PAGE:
Dr Sally Street, BA, MSc, PhD
(email at firstname.lastname@example.org)
I am an inter-disciplinary researcher interested in understanding large-scale patterns and processes in the evolution of behaviour, cognition and culture. I am primarily a ‘macro-evolutionary anthropologist’, placing broad questions on the evolution of our species’ extraordinary cognitive and cultural abilities in the wider context of vertebrate evolution. I typically investigate such questions using phylogenetic comparative statistical methods, which model how characteristics of species or populations have evolved across large temporal and spatial scales. I have a particular interest in the evolution of technically skilled behaviour, especially musical ability, tool use and construction. Along with exceptional cognitive and cultural capabilities, our species is characterised by uniquely developed technical skill, allowing us to perform a huge range of behaviour in our daily lives: from making tools and handicrafts, using technology and preparing food to performing music and dance. I am interested in why highly developed technical abilities have evolved in humans, how we learn and pass on these skills to others, and what we can learn from relevant behaviour in non-human species, especially tool use and nest building in birds and mammals. I am also interested in questions about human perceptions of non-human species, particularly in why we ‘prefer’ some species over others as pets or food sources, and the consequences of these preferences for conservation.
I welcome informal enquiries from potential undergraduate dissertation supervisees, postgraduate students and postdoctoral researchers with relevant research interests.
PhD in cultural evolution of music
I am particularly seeking a PhD student for a project on the cultural evolution of music. The PhD student would use music as a model system to investigate the cultural evolution of complex behavioural sequences, using experimental and/or phylogenetic statistical approaches. Please get in touch to discuss potential funding sources if you are interested and potentially suitable.
- 2017-present: Assistant Professor in evolutionary approaches to cognition and culture, Durham University.
- April-July 2017: Postdoctoral Research Fellow in the evolution of animal construction, University of St Andrews, supervised by Prof Kevin Laland.
- 2014-2017: Postdoctoral Research Assistant in comparative analyses of vertebrate invasion success, University of Hull, supervised by Dr Isabella Capellini.
- 2010-2014: PhD in primate brain evolution and sexual selection, University of St Andrews, supervised by Dr Gillian Brown and Prof Kevin Laland.
- 2008-2010: MSc in Evolutionary Psychology, University of Liverpool.
- 2005-2008: BA in Politics and Sociology, University of Leeds
Department of Anthropology
- Macro-evolutionary anthropology
- Phylogenetic comparative methods
- Technical skill: music, tool use, construction
- Human/animal interactions
Human Evolution & Diversity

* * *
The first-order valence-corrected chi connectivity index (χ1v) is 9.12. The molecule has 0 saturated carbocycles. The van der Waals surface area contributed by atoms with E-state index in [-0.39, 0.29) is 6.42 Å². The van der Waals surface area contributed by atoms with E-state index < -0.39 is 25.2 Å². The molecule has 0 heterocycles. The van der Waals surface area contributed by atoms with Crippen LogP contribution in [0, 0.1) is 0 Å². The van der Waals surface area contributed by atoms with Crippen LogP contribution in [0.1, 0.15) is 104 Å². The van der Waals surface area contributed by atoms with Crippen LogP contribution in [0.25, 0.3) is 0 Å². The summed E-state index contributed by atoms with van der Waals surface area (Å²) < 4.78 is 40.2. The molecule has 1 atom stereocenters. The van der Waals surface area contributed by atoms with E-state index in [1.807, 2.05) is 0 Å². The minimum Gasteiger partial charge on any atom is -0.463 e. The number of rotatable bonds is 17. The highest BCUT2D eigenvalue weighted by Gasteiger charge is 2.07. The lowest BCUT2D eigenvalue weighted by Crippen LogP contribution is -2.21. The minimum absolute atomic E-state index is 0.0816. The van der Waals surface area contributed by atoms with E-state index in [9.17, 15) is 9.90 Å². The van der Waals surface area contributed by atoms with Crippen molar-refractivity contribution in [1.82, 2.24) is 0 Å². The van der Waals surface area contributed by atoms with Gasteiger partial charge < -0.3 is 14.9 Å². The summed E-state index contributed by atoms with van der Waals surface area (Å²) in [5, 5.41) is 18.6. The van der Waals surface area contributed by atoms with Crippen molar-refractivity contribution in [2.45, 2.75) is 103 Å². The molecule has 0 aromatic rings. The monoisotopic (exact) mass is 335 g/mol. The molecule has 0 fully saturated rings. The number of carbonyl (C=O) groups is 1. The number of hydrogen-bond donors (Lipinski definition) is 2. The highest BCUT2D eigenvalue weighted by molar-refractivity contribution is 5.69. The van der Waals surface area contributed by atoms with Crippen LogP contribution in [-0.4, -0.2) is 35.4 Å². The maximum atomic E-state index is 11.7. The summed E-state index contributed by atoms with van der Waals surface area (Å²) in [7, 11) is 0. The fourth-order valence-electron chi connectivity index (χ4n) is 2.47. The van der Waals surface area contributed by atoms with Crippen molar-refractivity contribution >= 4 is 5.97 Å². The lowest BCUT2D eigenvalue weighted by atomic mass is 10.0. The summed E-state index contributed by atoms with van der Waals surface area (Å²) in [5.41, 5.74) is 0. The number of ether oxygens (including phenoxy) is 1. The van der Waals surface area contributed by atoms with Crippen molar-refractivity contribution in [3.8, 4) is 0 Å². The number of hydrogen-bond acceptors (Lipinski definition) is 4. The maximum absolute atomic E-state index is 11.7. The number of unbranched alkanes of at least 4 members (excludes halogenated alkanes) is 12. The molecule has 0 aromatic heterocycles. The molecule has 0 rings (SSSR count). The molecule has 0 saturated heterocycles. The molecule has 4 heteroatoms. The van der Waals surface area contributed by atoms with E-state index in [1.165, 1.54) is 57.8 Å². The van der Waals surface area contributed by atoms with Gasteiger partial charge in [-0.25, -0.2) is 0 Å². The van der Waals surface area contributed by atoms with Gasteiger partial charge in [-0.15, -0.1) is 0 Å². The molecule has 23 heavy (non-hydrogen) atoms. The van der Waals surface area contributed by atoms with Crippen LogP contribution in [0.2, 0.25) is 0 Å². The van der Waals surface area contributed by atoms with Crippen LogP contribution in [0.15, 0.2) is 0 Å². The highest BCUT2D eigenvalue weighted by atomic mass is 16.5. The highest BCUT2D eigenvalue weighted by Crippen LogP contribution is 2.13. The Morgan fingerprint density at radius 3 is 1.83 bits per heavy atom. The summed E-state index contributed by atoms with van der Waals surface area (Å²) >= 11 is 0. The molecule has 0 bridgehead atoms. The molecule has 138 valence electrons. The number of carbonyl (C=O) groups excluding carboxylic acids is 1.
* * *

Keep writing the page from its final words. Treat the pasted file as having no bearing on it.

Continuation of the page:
- Doing Anthropological Research
- Specialised Aspects of Evolutionary Anthropology
Chapter in book
- Street, S.E. & Laland, K.N. (2016). Social Learning, Intelligence, and Brain Evolution. In The Wiley Handbook of Evolutionary Neuroscience. Shepherd, Stephen V. Chichester: John Wiley. 495-513.
- Powell, Lauren E, Barton, Robert A & Street, Sally E. (2019). Maternal investment, life histories, and the evolution of brain structure in primates. Proceedings of the Royal Society B 286(1911): 20191608.
- Mainwaring, M. C. & Street, S.E. (2019). Preprint: Conformity to Bergmann’s rule in birds depends on nest design and migration.
- Street, Sally E., Morgan, Thomas J. H., Thornton, Alex, Brown, Gillian R., Laland, Kevin N. & Cross, Catharine P. (2018). Human mate-choice copying is domain-general social learning. Scientific Reports 8(1): 1715.
- Street, S.E., Navarrete, A.F., Reader, S.M. & Laland, K.N. (2017). Coevolution of cultural intelligence, extended life history, sociality, and brain size in primates. Proceedings of the National Academy of Sciences of the United States of America 114(30): 7908-7914.
- Allen, W.L., Street, S.E. & Capellini, I. (2017). Fast life history traits promote invasion success in amphibians and reptiles. Ecology Letters 20(2): 222-230.
- Street, S.E., Cross, C.P. & Brown, G.R. (2016). Exaggerated sexual swellings in female nonhuman primates are reliable signals of female fertility and body condition. Animal Behaviour 112: 203-212.
- Navarrete, A.F., Reader, S.M., Street, S.E., Whalen, A. & Laland, K.N. (2016). The coevolution of innovation and technical intelligence in primates. Philosophical Transactions of the Royal Society B: Biological Sciences 371(1690): 20150186.
- Morgan, T.J.H., Uomini, N.T., Rendell, L.E., Chouinard-Thuly, L., Street, S.E., Lewis, H.M., Cross, C.P., Evans, C., Kearney, R., de la Torre, I., Whiten, A. & Laland, K.N. (2015). Experimental evidence for the co-evolution of hominin tool-making teaching and language. Nature Communications 6: 6029.
- Hall, Z.J., Street, S.E., Auty, S. & Healy, S.D. (2015). The coevolution of building nests on the ground and domed nests in Timaliidae. The Auk 132(3): 584-593.
- Capellini, I., Baker, J., Allen, W.L., Street, S.E. & Venditti, C. (2015). The role of life history traits in mammalian invasion success. Ecology Letters 18(10): 1099-1107.
- Brown, G.R., Cross, C.P., Street, S.E. & Brand, C.O. (2014). Comment: Beyond “Evolutionary versus Social” Moving the Cycle Shift Debate Forward. Emotion Review 6(3): 250-251.
- Hall, Z.J., Street, S.E. & Healy, S.D. (2013). The evolution of cerebellum structure correlates with nest complexity. Biology Letters 9(6): 20130687.